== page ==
So that is how it was done: with Mayoral approval staff write themselves an increase in staff costs of 7.4% on top of last year’s 8% staff increase [4xthe rate of inflation] and then claim that rates have to go up 6.5% to ‘maintain existing services’. The Mayor gets an unprecedented new 1.5 staff members to help him strategize, and staff blame reduced Landfill profits and ‘higher expectations’ for having to again gouge the ratepayer, especially our commercial ratepayers. The ODT accurately reported the unanswered questions…

https://www.odt.co.nz/news/dunedin/dcc/framing-spending-criticised?fbclid=IwAR340HCTW5vZIvHFKMa6B9Ul2ao8zDgb1fjkV5_TjHSS20G0WDBQvWhZH_4

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Staff costs causing rates rise

Screen Shot 2020-02-11 at 10.07.50 PM

https://www.odt.co.nz/news/dunedin/dcc/low-income-rates-burden-concern

 

 

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Veteran Dunedin/Brighton Rally Speech

Veteran Dunedin to Brighton Rally.                                                                           18/01/2020

Thank you all for coming here today on the first day of summer to celebrate our brilliant Vintage fossil-fueled Heritage.
I am Cr. Lee Vandervis and on behalf of the Dunedin City Council I welcome all Vintage car enthusiasts, and especially the car owners/drivers and their understanding partners, without whom this spectacular, fascinating and historic event would not be possible.
I would like to add personally that without the magnificent men who have continuously evolved such fossil-fueled machines, our most healthy and wealthy and numerous civilisation would not be possible.

I have a bit of history here regarding the Veteran Dunedin to Brighton Run, which has kindly been provided by one of the key organisers of this annual event, Mr Mark Wilkinson. [Unless you have organised such a public event, it is difficult to appreciate just how much focused preparation and coordination goes into making it happen, so thank you Mark and all the others who have cleared all the Health and Safety hurdles to allow this assemblage of Magnificent Machines!]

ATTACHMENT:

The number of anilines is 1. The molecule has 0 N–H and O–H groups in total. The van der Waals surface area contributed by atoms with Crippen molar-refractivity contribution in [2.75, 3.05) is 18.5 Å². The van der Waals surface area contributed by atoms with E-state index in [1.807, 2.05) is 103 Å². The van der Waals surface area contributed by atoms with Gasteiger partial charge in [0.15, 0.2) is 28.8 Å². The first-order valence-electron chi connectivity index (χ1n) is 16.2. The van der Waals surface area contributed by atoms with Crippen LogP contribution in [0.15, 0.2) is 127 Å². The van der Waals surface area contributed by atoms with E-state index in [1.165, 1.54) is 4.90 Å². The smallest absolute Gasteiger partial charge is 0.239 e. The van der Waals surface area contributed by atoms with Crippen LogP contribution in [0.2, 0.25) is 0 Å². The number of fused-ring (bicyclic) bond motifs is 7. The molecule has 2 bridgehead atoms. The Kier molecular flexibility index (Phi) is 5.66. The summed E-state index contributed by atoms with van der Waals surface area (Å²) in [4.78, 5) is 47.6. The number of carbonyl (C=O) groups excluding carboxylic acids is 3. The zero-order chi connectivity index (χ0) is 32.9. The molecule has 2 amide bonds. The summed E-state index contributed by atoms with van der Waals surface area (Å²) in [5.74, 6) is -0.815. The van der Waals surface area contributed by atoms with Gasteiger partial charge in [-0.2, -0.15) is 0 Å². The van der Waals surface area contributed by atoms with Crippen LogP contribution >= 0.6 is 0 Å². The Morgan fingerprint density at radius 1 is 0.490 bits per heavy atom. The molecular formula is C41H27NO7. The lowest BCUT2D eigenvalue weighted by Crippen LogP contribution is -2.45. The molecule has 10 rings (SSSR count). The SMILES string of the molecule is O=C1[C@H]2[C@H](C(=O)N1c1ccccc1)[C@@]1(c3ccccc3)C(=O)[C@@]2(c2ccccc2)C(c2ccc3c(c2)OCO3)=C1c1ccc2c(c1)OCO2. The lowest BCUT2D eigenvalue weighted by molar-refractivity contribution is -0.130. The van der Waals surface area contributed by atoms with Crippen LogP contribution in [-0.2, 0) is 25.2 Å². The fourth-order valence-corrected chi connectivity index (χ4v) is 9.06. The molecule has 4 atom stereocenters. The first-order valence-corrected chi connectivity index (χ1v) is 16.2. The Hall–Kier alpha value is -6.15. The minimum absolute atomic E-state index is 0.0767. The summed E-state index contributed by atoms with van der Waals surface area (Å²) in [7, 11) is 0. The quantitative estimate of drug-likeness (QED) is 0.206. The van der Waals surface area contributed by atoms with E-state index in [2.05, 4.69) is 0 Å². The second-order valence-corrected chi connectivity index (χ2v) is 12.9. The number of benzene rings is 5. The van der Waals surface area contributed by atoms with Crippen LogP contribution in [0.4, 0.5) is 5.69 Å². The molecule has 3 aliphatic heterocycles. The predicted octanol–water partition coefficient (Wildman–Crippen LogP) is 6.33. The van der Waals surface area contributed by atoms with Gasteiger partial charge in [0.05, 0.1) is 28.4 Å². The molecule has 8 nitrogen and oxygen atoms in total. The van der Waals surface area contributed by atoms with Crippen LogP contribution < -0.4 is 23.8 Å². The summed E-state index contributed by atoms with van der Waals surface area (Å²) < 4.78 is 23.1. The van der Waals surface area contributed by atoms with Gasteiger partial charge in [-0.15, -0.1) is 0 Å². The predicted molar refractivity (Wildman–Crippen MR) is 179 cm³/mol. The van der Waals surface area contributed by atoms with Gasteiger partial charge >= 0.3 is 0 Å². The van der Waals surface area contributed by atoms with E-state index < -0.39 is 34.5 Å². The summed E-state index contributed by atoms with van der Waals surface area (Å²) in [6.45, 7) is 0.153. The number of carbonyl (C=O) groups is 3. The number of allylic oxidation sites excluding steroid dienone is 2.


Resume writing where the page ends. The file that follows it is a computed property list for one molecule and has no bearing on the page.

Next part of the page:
The Event started in 1955 after the Mayor at the time Sir Leonard Wright wanted to have an event similar to the London to Brighton Run, which then resulted in the Dunedin to Brighton Run being formed. At around the same time it was decided by the city fathers to also run an Annual Festival Week and the Brighton Run became one of the events that started the festival. After the crowning of the Festival Queen the Mayor would flag the vehicles away for the time trial to Brighton. The Dunedin to Brighton Rally is the only surviving event from the Festival still continuing and has run continually since.
The event is open to members of the Vintage Car Club of New Zealand with vehicles registered on or before 31 December 1918 – therefore all the vehicles are over 100 years old and this event is the oldest continuous all-Veteran Rally in the Southern Hemisphere. One example of the vehicles competing today is the 1900 Wolseley owned by Colin and Judy Winter, the oldest privately-owned Wolseley in the world.

It is testament to the members of the Dunedin Vintage Car Club that these vehicles which were an important part of our history are still running today and not sitting in museums, and long may this continue.